This week finds me in Kampala, Uganda for the 3rd annual Diaspora Home is Best Summit. It’s been a gathering of some of the most visible Ugandan Diaspora in the West. Among them is my favorite UK entrepreneur and resident, Ida Horner, founder of Ethnic Supplies.
I caught up with Ms. Horner earlier this year on Twitter and it’s been evident since our first conversation that we were destined to work together. (I’ll be posting my initial interview I did with Ida earlier this year if I can get some decent wifi to upload it in the next few days.) Ida has been sourcing hand-made crafts from various women’s groups in East Africa including Madagascar, Rwanda, and Kenya. It just made sense after our many discussions and collaborations that she should revisit sourcing crafts in Uganda from the women of Kireka. Ms. Horner has been buying hand-made crafts from the women in collaboration with Project Diaspora, in an all-out effort to help the women build marketable skills beyond crushing stones for less than a dollar a day at the quarry.
It was a welcome nugget of progress to not only have Ms. Horner come to visit, but joining us also was a Backpackers Kampala diaspora run-in of mine, John Kayongo. Mr. Kayongo is in the theater industry and does a lot of theater exchange between Uganda and The Netherlands, where he’s based. Additionally, John is a home-grown tee-shirt designer (and a worthy one too). I’ll get back to John a little latter.
We visited the women at the quarry on a gray and drizzly day for December in Kampala. The women gathered to see the client that, in the last few months, has been the sole source of creative inspiration (and additional income) on their journey out of the quarry.
The first order shipped out to the UK this past fall and PD personally picked up the payment for the women while we were in London for Africa Gathering. Similar orders have been trickling in from Ethnic Supplies that the women have been enthusiastically fulfilling.
Arguably the toughest part had to achieving the quality of finished product one would expect in the UK. Crushing stones isn’t a task that requires finesse per se; on the contrary, brute force is generally the order of the day. Making jewelry, requires a whole new set of talents that the women seem to be adapting to with cat-like flexibility. The process of approaching perfection and fit and polish isn’t instantaneous. If anything, it’s extremely situational and subjective. After all you are making jewelry. Beauty is in the eye of the beholder, but quality, polish and attention to detail are squarely in the hands of the women. Great quality means continued orders, shabby delivery could very well jeopardize a promising way of life.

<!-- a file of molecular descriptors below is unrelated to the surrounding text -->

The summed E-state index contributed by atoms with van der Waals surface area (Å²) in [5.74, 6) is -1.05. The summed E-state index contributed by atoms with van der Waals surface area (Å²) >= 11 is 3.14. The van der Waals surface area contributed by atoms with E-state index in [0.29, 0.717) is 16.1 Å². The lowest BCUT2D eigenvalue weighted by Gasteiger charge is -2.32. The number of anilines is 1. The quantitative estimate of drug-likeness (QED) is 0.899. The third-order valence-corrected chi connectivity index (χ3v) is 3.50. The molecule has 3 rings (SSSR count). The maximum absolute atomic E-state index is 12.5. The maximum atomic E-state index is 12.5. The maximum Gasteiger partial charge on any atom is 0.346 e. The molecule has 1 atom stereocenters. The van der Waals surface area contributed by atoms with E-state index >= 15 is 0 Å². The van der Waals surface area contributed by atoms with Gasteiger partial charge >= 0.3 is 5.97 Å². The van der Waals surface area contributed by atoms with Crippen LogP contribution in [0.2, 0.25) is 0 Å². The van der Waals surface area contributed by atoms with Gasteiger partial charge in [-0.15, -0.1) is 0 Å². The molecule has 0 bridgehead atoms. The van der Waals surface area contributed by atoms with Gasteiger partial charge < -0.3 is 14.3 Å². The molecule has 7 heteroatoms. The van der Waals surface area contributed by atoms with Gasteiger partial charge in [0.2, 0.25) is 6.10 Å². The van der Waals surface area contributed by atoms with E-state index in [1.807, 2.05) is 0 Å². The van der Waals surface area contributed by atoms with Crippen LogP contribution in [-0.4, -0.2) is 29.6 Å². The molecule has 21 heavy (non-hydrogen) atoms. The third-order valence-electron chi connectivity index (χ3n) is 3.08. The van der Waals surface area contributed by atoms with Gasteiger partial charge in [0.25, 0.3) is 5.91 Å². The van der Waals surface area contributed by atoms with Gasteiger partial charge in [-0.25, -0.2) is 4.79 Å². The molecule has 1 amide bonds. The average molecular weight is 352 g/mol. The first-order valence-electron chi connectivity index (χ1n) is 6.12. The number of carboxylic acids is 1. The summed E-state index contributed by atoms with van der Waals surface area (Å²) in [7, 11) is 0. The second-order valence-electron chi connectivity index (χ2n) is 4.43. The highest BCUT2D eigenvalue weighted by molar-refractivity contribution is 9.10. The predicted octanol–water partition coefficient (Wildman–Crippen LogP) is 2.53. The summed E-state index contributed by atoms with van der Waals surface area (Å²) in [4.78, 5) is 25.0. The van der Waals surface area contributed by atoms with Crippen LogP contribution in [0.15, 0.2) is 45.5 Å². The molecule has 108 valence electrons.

Ms. Horner spent a good portion of the meeting with the women looking at new designs the women had come up with. It was strikingly visible that the women were taking quite well to their new promising profession. They presented what seemed like hundreds of new designs. There was a visible improvement in quality, style and inspiration, a clear indication that the women had a drive and initiative to work their way out of a life of crushing stones. Ms. Horner came away from the meeting with a positive outlook. “The work is fantastic. The quality of the necklaces were very good. Above all, I felt incredibly, incredibly privileged. They gave me an audience, and shared their life with me. It’s going to be a lot of work on both our parts.”
The meeting ended with Ms. Horner purchasing an armful of the new designs. “Yeah, there’s a future,” she said, “and if it’s going to be, it’s going to be up to us.”
Mr. Kayongo explored possibilities of having the women produce his shirt designs, with locally sourced materials from start to finish including the shirts, designs, and labor. Mr. Kayongo’s designs, based on traditional mask art and etched graffiti-style in leather sewn on organic cotton shirts immediately drew the attention of the women. Mr. Kayongo said that in-country value addition is something that is important to him because it allows the local individuals to use their ideas, skills and tools as a means to emancipate themselves.
“I think through sharing, we can create something. I see the local individual, how can they emancipate themselves. And I can look at their ideas. For me it’s about, let’s learn and let’s share, and then create something new and put it out there in the market. I can look at it as a European to see how could I put it in the market.”
The addition of Mr. Kayongo to the possible list of clients for the women is one step closer to the women realizing their dream of transitioning from quarry workers to skilled laborers. Project Diaspora will be releasing funds raised during our 2008 fund-raising campaigns earlier this year for the purchase of the first set of sewing machines. We will also be releasing funds to pay for the first 2010 school term for the women’s 45 children.
Ultimately, our goal is to help the women emancipate themselves by succeeding commercially so we don’t have to do any more fund-raisers for them. If you’d like to partner with the women in anyway, please do let us know. They’ll be more than happy to give you an audience.